In 2013, Eric Metaxas published a collection of biographical sketches titled 7 Men: And the Secret of Their Greatness. It was a big hit. I saw it in airport bookstores everywhere.
I’m sure there’s great benefit in reading about the moral fiber and spiritual greatness of men like George Washington, William Wilberforce, and Dietrich Bonhoeffer, but founding a nation, abolishing slavery, and attempting to assassinate Hitler all seem a bit beyond us mere mortals.
I tend to get more inspired reading about God’s greatness when it’s revealed through bumbling klutzes and flawed characters. People more like me.
So, I’m launching a series of cheeky blogs entitled, 7 BROKEN MEN, looking at how God uses even the biggest screw ups for his glory.
Our first broken man is none other than the founder of the first Baptist church in Australia, Rev John McKaeg. And, boy, was he broken! Terribly so. My heart can’t help but go out to him. And yet God graciously deigned to work through him, the dear man.
McKaeg was a fiery Scot from the nonconformist tradition. No bowing and scraping to bishops for him. He liked his religion direct from the Bible and not mediated through any church hierarchy or the like. This didn’t go over so well in staunchly Presbyterian Scotland so he soon found himself exiled and serving in the Baptist churches in Ireland.
The change of scenery didn’t do much to make his erratic approach to life and faith any more palatable. He was a failure in his early pastoral efforts and was eventually kicked out of the Baptist Irish Society. Several of his colleagues thought him “quite mad”.
Historian Ken Manley described him as having “a smattering of education, a love of controversy, a histrionic eloquence, and a determination to preach Christ as best he could.”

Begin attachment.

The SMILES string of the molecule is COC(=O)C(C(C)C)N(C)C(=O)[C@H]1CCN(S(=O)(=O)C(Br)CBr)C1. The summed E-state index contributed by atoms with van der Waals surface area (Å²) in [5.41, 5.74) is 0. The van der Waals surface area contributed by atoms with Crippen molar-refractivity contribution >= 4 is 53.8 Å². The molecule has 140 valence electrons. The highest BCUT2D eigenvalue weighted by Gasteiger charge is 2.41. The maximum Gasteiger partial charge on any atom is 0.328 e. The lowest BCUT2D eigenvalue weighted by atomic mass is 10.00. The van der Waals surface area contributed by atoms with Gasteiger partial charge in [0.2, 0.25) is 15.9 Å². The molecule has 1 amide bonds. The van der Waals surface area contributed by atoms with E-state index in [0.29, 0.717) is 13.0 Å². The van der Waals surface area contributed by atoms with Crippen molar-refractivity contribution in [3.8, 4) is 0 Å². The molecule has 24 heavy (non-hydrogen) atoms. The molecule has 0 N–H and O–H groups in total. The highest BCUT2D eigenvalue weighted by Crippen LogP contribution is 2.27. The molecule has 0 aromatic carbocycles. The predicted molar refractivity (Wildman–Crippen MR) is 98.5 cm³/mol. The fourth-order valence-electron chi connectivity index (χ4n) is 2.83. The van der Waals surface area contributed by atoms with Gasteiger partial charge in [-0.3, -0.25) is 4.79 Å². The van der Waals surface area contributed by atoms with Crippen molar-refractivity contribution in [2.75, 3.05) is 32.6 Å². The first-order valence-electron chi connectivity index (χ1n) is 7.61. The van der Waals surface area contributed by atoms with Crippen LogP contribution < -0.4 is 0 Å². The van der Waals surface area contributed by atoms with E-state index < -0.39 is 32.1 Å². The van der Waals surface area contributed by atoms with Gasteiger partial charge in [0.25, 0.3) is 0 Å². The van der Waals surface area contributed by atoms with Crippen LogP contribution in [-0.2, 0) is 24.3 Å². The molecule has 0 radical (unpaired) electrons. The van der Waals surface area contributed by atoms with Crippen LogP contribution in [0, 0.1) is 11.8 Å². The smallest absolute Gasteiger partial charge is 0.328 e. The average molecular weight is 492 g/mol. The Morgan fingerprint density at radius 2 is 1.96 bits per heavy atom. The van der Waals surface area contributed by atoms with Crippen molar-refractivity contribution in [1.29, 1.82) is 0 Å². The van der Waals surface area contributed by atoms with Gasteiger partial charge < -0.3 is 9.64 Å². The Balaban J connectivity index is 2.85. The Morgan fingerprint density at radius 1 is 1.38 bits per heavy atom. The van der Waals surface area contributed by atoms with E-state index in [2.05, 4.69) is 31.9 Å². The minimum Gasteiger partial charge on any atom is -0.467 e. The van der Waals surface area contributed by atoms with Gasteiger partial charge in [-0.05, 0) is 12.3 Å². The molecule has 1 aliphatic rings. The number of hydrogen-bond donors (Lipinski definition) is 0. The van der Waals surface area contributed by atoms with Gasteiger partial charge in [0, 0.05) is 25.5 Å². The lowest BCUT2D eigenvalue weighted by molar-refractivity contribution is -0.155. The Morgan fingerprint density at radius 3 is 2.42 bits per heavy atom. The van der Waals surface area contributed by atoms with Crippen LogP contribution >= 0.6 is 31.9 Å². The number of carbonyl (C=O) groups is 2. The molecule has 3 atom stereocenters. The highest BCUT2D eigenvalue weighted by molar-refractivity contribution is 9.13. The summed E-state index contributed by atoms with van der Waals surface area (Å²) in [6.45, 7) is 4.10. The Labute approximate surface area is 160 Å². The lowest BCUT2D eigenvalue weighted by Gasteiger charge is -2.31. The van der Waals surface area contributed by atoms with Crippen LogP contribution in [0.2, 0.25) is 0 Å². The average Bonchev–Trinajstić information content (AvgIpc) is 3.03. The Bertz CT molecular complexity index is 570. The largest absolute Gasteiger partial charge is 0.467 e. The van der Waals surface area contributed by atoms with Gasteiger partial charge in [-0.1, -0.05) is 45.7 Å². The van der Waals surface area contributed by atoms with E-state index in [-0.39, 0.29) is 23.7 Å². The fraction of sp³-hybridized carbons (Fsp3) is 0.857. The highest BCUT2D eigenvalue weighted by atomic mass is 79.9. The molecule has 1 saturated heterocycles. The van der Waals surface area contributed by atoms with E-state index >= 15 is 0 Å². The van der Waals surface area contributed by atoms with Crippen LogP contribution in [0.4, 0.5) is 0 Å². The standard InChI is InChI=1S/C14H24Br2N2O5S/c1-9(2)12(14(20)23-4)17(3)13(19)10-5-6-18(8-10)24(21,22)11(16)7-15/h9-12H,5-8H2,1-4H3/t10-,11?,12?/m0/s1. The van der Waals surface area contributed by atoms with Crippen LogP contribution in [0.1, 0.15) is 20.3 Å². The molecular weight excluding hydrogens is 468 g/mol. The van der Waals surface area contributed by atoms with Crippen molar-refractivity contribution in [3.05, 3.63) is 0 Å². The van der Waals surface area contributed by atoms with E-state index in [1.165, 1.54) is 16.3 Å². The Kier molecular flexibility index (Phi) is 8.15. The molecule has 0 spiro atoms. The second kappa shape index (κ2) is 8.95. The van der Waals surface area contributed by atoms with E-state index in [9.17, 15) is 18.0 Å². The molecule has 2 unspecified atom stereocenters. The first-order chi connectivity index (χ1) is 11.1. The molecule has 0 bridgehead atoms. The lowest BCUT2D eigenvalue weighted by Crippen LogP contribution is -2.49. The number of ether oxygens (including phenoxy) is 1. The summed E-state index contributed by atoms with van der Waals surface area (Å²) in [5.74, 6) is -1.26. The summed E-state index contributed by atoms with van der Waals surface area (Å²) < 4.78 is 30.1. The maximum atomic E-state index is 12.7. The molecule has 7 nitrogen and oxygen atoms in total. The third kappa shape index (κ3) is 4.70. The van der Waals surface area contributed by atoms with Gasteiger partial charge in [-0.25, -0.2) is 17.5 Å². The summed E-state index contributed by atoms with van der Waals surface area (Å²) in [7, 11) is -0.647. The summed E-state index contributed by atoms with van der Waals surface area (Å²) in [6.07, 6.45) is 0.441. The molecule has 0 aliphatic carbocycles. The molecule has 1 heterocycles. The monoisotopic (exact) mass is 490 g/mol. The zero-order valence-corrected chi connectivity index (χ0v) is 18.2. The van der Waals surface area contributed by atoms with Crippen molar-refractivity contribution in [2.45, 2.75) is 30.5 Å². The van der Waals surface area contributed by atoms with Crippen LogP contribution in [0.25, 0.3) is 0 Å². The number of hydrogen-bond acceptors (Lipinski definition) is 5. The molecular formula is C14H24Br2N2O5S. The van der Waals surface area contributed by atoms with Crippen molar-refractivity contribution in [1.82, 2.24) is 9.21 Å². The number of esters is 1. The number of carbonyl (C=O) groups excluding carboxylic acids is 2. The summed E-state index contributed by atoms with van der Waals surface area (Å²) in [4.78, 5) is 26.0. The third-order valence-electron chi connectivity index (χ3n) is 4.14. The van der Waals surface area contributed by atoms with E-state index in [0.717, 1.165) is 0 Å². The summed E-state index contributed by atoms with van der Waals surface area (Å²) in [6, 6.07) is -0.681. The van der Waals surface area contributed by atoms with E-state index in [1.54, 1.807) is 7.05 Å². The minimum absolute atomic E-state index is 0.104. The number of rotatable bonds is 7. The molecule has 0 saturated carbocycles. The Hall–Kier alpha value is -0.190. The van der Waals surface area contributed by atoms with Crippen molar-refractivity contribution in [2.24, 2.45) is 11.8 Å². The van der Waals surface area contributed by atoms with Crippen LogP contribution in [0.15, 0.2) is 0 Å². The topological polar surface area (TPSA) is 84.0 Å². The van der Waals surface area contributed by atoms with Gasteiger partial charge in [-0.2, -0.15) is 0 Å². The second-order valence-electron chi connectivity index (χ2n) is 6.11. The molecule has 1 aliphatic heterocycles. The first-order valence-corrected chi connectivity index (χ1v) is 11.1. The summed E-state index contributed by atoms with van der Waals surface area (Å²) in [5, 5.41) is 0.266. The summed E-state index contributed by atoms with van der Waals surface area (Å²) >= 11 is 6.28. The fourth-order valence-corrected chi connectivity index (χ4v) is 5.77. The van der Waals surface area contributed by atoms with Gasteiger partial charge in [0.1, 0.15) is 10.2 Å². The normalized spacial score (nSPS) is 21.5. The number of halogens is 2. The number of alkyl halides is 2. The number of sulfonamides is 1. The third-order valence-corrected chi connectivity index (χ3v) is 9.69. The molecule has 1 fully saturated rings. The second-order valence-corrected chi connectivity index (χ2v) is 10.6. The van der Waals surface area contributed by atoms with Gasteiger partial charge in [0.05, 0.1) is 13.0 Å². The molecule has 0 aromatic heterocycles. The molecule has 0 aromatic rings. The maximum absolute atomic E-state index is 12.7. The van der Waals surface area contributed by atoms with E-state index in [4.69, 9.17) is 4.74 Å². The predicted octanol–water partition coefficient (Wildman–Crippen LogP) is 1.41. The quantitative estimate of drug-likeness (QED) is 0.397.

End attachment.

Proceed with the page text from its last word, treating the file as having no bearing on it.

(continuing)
He might also have been an alcoholic.
And so, like much of the flotsam and jetsam of British society, John McKaeg eventually washed up in the colony of New South Wales, having decided to try his (largely bad) luck in far-flung Australia.
He arrived in Sydney in 1830, unsupported and uninvited, but ready to launch the colony’s first Baptist church. By this point the Church of England, Roman Catholic, Presbyterian and Methodist churches were all established.
For a man known for his love of booze, there’s more than a touch of irony to his decision to hold the first Baptist service on Australian soil in the Long Room of the Rose and Crown Inn on 24th April 1831. A local solicitor who was present described McKaeg’s preaching this way:
“He was not as sober as he might have been.”
In a town dominated by Anglicans and Catholics, an inebriated fiery Scottish preacher was a novelty. And I don’t mean that in a good way. It wouldn’t have helped his entrée into Sydney society that his preaching was often against Catholic and Anglican practice, particularly their conduct of infant baptisms. When he conducted the first Baptist (adult) baptisms in Sydney Harbor on 12 August 1832, a large crowd gathered to heckle. When two of the women being baptized went to get changed behind a rock a couple of peeping toms embarrassed them, much to the amusement of the crowd.
Nevertheless, three weeks later, there were three more baptisms. But this time a heckler swam underwater to pull McKaeg’s legs out from under him as he stood waist-deep in the harbor preaching the doctrine of believers’ baptism. When the crowd drove him off by pelting rocks at him, McKaeg conducted future baptisms armed with a tree branch. After preaching a particularly fiery sermon to the heckling crowd about the ills of the conformist traditions, he returned to shore to find that someone had stolen his shoes.